Today I want to show you an example of unidirectional one to one association using primary key. It can be a little bit difficult for beginners to setup such association but I will try my best to explain all aspects in a clear way. For this tutorial I choose MySQL as a database, also I will use Hibernate and JPA annotations.

Firstly, I need two tables in the DB with a one to one relationship. Tables are pretty primitive, because the tutorial must be as simple as possible. The first table is “authors” and the second one is “biographies“. Primary key from the “authors” table is a shared primary key, so the “biographies” table has a foreign key linked to the “id” column of the “authors” table. Reading all this can be confused, so let’s give a look at the tables scheme.

MySQL one to one relationship

The illustration of the tables are good but below I will provide a code for the tables creation:

CREATE TABLE `authors` (
  `name` varchar(30) NOT NULL,
  PRIMARY KEY (`id`)

CREATE TABLE `biographies` (
  `author_id` int(6) NOT NULL,
  `information` varchar(100) NOT NULL,
  KEY `author_bio` (`author_id`),

Now it’s time to create POJOs which will represent our tables from the database. The first will be a Biography class, because it doesn’t require any other previously created class.

import javax.persistence.*;

public class Biography {
	private Integer authorId;
	private String information;

	public Integer getAuthorId() {
		return authorId;

	public void setAuthorId(Integer authorId) {
		this.authorId = authorId;

	public String getInformation() {
		return information;

	public void setInformation(String information) {
		this.information = information;

I can’t underline something special in the Biography class. Everything is obvious. Let’s move on, the next class is the Author’s one.

import javax.persistence.*;

public class Author {

	private Integer id;
	private String name;
	private Biography biography;

	public Integer getId() {
		return id;

	public void setId(Integer id) { = id;

	public String getName() {
		return name;

	public void setName(String name) { = name;

	public Biography getBiography() {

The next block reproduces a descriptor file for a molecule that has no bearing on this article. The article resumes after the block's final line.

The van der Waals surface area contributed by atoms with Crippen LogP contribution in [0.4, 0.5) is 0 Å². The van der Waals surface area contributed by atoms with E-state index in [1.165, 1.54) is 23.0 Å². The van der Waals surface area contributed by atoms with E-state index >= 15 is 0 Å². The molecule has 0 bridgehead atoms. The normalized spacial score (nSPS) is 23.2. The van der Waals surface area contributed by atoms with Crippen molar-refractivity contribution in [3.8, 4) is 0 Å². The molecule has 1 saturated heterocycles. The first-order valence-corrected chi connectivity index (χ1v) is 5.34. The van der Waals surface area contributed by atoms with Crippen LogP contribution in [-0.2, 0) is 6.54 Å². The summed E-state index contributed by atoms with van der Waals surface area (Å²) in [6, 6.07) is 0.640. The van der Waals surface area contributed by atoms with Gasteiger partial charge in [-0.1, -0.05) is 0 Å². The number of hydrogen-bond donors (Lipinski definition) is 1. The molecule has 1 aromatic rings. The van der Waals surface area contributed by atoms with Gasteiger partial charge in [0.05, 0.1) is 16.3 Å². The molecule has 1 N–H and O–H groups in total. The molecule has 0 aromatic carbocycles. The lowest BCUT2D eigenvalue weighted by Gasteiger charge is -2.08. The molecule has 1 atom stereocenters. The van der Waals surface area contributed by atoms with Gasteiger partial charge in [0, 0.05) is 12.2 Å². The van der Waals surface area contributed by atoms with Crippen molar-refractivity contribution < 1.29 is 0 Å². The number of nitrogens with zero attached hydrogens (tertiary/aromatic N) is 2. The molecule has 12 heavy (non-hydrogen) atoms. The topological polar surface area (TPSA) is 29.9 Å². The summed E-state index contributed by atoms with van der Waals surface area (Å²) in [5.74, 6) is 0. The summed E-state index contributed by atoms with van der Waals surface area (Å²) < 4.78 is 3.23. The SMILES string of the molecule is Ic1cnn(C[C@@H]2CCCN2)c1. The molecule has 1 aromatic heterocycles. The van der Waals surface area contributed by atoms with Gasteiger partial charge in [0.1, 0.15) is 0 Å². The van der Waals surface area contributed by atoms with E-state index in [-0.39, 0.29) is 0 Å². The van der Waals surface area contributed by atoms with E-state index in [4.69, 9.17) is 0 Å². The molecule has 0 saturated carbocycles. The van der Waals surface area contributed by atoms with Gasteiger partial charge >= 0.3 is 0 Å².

return biography;

	public void setBiography(Biography biography) {
		this.biography = biography;

Here I need to stop and say several important things:

  • Author class is an owning side of association (Unidirectional associations doesn’t have inverse side). Owning side is determined by existence of primary key.
  • Unidirectional association implies existence of reference just in one class (In our case it’s @OneToONe annotation in Author class).
  • The @PrimaryKeyJoinColumn annotation specifies the primary key column that is used as a foreign key to join to another table.

After so serious conversation it’s time to test the code in action. I will omit Hibernate configuration etc since it was discussed earlier.

	public static void main(String[] args) {

		SessionFactory sessionFactory = HibernateUtil.getSessionFactory();
		Session session = sessionFactory.openSession();
		Author author = new Author();
		author.setName("Jack London");
		Biography biography = new Biography();
		biography.setInformation("Jack London was an American author...");


Notice that firstly I have persisted the author’s object to get its id for the further usage. When I started working with the biography object I set to it the id of already persisted author object. Then I added the biography object to the author, saved the author object and finally I committed the transaction.

You can see the results of the code execution in the database. Just browse appropriate tables and watch the record about Jack London. Thats all what I want to say about unidirectional one to one associations in Hibernate.

About The Author

Mathematician, programmer, wrestler, last action hero... Java / Scala architect, trainer, entrepreneur, author of this blog

  • mike haefele

    Having to persist the author before assigning a Biography seems like a big limitation.

    For example, say I have a screen to create a new author and that screen allows me to enter biography information as well.
    I certainly don’t want to persist author until I’m done, as the user might hit cancel.
    But I do need a biography object to store the information entered.

    Only thing I can think of here is:
    1. Create an author with a biography.
    2. Allow the user to edit the author and biography.
    3. When the user clicks save, store the biography in a local variable and set the authors biography to null.
    4. Persist the author.
    5. Set the authors biography back to the one you saved and assign the id as in the example.

    Step 3-5 seem like this can’t be the right way to do it..

    I specifically point out this use case because OneToOne associations are a great way to factor an overly large table into smaller tables. Requiring the developer to track down when the pieces that are factored out need to be created makes this more difficult.

    I’d much prefer
    private Biography biography = new Biography();
    which would mean the developer doesn’t need to worry about when this is or is not initialized.
    It also allows us to designate biography to be @Nonnull.

    • Fruzenshtein

      Mike, thanks for the comment
      You right, but in this tutorial I just show a basic way of usage the @OneToOne annotation

  • tariq

    thanks helpful for me

  • Balaji

    Nice Post! Helped me.

  • Palak Joshi Raval

    its a really nice post..helped…!! thanks

  • dana

    great! thanks 🙂